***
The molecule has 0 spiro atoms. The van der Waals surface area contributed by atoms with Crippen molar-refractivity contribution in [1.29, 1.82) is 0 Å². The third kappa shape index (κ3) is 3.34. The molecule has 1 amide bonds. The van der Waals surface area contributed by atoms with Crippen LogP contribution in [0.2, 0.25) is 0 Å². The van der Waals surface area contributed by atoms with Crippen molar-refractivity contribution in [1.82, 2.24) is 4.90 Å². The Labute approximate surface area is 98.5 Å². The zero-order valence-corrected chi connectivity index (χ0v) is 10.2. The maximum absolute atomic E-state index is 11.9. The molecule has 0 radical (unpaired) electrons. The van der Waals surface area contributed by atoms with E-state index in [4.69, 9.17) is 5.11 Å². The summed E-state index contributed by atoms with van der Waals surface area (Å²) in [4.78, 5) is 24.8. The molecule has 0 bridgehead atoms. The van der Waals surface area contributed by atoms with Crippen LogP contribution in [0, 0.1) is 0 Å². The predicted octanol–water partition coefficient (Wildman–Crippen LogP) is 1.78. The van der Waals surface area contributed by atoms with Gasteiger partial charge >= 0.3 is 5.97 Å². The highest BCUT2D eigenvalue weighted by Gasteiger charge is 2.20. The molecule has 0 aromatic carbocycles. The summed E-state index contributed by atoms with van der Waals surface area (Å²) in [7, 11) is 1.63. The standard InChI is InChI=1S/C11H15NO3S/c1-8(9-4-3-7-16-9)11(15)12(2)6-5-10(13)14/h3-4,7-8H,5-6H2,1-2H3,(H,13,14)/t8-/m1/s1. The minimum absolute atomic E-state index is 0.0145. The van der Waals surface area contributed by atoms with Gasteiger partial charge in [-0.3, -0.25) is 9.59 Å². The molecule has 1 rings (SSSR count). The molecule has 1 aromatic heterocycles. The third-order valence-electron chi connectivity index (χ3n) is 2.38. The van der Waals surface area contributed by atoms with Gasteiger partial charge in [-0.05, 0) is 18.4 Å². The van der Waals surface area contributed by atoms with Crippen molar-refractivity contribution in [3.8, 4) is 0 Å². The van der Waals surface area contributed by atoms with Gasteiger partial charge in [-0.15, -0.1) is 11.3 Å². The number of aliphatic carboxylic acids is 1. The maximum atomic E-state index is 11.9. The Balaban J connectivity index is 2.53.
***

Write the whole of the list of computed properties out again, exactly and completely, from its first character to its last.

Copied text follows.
The molecule has 0 spiro atoms. The van der Waals surface area contributed by atoms with Crippen molar-refractivity contribution in [1.29, 1.82) is 0 Å². The third kappa shape index (κ3) is 3.34. The molecule has 1 amide bonds. The van der Waals surface area contributed by atoms with Crippen LogP contribution in [0.2, 0.25) is 0 Å². The van der Waals surface area contributed by atoms with Crippen molar-refractivity contribution in [1.82, 2.24) is 4.90 Å². The Labute approximate surface area is 98.5 Å². The zero-order valence-corrected chi connectivity index (χ0v) is 10.2. The maximum absolute atomic E-state index is 11.9. The molecule has 0 radical (unpaired) electrons. The van der Waals surface area contributed by atoms with E-state index in [4.69, 9.17) is 5.11 Å². The summed E-state index contributed by atoms with van der Waals surface area (Å²) in [4.78, 5) is 24.8. The molecule has 0 bridgehead atoms. The van der Waals surface area contributed by atoms with Crippen LogP contribution in [0, 0.1) is 0 Å². The predicted octanol–water partition coefficient (Wildman–Crippen LogP) is 1.78. The van der Waals surface area contributed by atoms with Gasteiger partial charge >= 0.3 is 5.97 Å². The highest BCUT2D eigenvalue weighted by Gasteiger charge is 2.20. The molecule has 0 aromatic carbocycles. The summed E-state index contributed by atoms with van der Waals surface area (Å²) in [7, 11) is 1.63. The standard InChI is InChI=1S/C11H15NO3S/c1-8(9-4-3-7-16-9)11(15)12(2)6-5-10(13)14/h3-4,7-8H,5-6H2,1-2H3,(H,13,14)/t8-/m1/s1. The minimum absolute atomic E-state index is 0.0145. The van der Waals surface area contributed by atoms with Gasteiger partial charge in [-0.3, -0.25) is 9.59 Å². The molecule has 1 rings (SSSR count). The molecule has 1 aromatic heterocycles. The third-order valence-electron chi connectivity index (χ3n) is 2.38. The van der Waals surface area contributed by atoms with Gasteiger partial charge in [-0.05, 0) is 18.4 Å². The van der Waals surface area contributed by atoms with Crippen molar-refractivity contribution in [3.8, 4) is 0 Å². The van der Waals surface area contributed by atoms with Gasteiger partial charge in [-0.15, -0.1) is 11.3 Å². The number of aliphatic carboxylic acids is 1. The maximum atomic E-state index is 11.9. The Balaban J connectivity index is 2.53.